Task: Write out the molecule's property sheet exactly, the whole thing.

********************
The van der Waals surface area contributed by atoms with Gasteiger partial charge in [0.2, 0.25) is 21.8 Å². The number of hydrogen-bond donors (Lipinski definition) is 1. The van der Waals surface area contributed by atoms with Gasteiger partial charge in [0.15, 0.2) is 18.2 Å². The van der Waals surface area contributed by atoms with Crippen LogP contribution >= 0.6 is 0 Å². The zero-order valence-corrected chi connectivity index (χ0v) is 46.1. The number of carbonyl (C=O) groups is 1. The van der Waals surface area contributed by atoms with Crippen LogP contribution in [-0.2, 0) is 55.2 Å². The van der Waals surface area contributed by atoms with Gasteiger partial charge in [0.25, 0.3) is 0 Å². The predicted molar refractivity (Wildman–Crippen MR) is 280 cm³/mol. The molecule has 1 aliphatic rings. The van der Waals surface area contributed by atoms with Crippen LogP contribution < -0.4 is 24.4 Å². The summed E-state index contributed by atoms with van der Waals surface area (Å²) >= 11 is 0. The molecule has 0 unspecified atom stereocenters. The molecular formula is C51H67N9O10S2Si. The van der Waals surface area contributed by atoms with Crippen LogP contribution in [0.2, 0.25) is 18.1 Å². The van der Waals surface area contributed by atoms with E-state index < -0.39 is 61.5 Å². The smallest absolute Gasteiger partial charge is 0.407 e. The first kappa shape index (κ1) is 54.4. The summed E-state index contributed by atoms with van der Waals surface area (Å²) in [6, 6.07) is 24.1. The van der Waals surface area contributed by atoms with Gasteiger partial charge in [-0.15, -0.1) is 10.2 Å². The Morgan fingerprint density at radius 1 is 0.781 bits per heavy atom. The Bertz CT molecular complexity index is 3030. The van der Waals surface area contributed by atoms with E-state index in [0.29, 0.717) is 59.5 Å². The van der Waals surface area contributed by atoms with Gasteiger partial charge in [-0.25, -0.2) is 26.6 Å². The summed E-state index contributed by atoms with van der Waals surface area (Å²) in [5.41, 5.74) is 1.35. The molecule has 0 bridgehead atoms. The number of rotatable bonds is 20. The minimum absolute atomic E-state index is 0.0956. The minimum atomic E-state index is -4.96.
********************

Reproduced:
The van der Waals surface area contributed by atoms with Gasteiger partial charge in [0.2, 0.25) is 21.8 Å². The number of hydrogen-bond donors (Lipinski definition) is 1. The van der Waals surface area contributed by atoms with Gasteiger partial charge in [0.15, 0.2) is 18.2 Å². The van der Waals surface area contributed by atoms with Crippen LogP contribution >= 0.6 is 0 Å². The zero-order valence-corrected chi connectivity index (χ0v) is 46.1. The number of carbonyl (C=O) groups is 1. The van der Waals surface area contributed by atoms with Crippen LogP contribution in [-0.2, 0) is 55.2 Å². The van der Waals surface area contributed by atoms with Gasteiger partial charge in [0.25, 0.3) is 0 Å². The predicted molar refractivity (Wildman–Crippen MR) is 280 cm³/mol. The molecule has 1 aliphatic rings. The van der Waals surface area contributed by atoms with Crippen LogP contribution < -0.4 is 24.4 Å². The summed E-state index contributed by atoms with van der Waals surface area (Å²) >= 11 is 0. The molecule has 0 unspecified atom stereocenters. The molecular formula is C51H67N9O10S2Si. The van der Waals surface area contributed by atoms with Crippen LogP contribution in [0.2, 0.25) is 18.1 Å². The van der Waals surface area contributed by atoms with E-state index < -0.39 is 61.5 Å². The smallest absolute Gasteiger partial charge is 0.407 e. The first kappa shape index (κ1) is 54.4. The summed E-state index contributed by atoms with van der Waals surface area (Å²) in [6, 6.07) is 24.1. The van der Waals surface area contributed by atoms with Gasteiger partial charge in [-0.15, -0.1) is 10.2 Å². The Morgan fingerprint density at radius 1 is 0.781 bits per heavy atom. The Bertz CT molecular complexity index is 3030. The van der Waals surface area contributed by atoms with E-state index in [0.29, 0.717) is 59.5 Å². The van der Waals surface area contributed by atoms with Gasteiger partial charge in [-0.25, -0.2) is 26.6 Å². The summed E-state index contributed by atoms with van der Waals surface area (Å²) in [5.41, 5.74) is 1.35. The molecule has 0 bridgehead atoms. The number of rotatable bonds is 20. The minimum absolute atomic E-state index is 0.0956. The minimum atomic E-state index is -4.96.